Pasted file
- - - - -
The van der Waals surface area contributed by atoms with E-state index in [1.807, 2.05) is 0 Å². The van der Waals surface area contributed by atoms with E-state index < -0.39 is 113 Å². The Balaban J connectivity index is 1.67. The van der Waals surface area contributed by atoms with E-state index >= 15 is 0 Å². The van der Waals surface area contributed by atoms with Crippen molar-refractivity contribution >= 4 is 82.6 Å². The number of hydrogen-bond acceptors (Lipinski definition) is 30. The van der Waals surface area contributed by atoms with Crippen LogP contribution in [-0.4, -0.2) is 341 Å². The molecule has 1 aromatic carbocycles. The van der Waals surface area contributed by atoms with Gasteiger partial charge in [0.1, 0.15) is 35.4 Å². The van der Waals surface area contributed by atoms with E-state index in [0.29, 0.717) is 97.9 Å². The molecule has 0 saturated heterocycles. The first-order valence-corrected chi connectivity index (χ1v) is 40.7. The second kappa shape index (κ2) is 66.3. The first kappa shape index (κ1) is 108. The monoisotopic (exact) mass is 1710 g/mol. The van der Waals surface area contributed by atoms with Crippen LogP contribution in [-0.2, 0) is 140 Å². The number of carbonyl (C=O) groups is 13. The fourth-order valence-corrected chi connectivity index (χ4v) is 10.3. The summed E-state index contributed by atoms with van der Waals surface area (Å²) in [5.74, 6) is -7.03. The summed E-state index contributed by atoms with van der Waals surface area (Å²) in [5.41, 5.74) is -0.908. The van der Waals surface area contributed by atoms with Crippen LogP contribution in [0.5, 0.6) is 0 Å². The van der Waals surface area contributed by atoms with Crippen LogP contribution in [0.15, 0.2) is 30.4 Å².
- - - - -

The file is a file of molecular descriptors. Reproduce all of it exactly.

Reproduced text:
The van der Waals surface area contributed by atoms with E-state index in [1.807, 2.05) is 0 Å². The van der Waals surface area contributed by atoms with E-state index < -0.39 is 113 Å². The Balaban J connectivity index is 1.67. The van der Waals surface area contributed by atoms with E-state index >= 15 is 0 Å². The van der Waals surface area contributed by atoms with Crippen molar-refractivity contribution >= 4 is 82.6 Å². The number of hydrogen-bond acceptors (Lipinski definition) is 30. The van der Waals surface area contributed by atoms with Crippen LogP contribution in [-0.4, -0.2) is 341 Å². The molecule has 1 aromatic carbocycles. The van der Waals surface area contributed by atoms with Gasteiger partial charge in [0.1, 0.15) is 35.4 Å². The van der Waals surface area contributed by atoms with E-state index in [0.29, 0.717) is 97.9 Å². The molecule has 0 saturated heterocycles. The first-order valence-corrected chi connectivity index (χ1v) is 40.7. The second kappa shape index (κ2) is 66.3. The first kappa shape index (κ1) is 108. The monoisotopic (exact) mass is 1710 g/mol. The van der Waals surface area contributed by atoms with Crippen LogP contribution in [-0.2, 0) is 140 Å². The number of carbonyl (C=O) groups is 13. The fourth-order valence-corrected chi connectivity index (χ4v) is 10.3. The summed E-state index contributed by atoms with van der Waals surface area (Å²) in [5.74, 6) is -7.03. The summed E-state index contributed by atoms with van der Waals surface area (Å²) in [5.41, 5.74) is -0.908. The van der Waals surface area contributed by atoms with Crippen LogP contribution in [0.5, 0.6) is 0 Å². The van der Waals surface area contributed by atoms with Crippen LogP contribution in [0.15, 0.2) is 30.4 Å².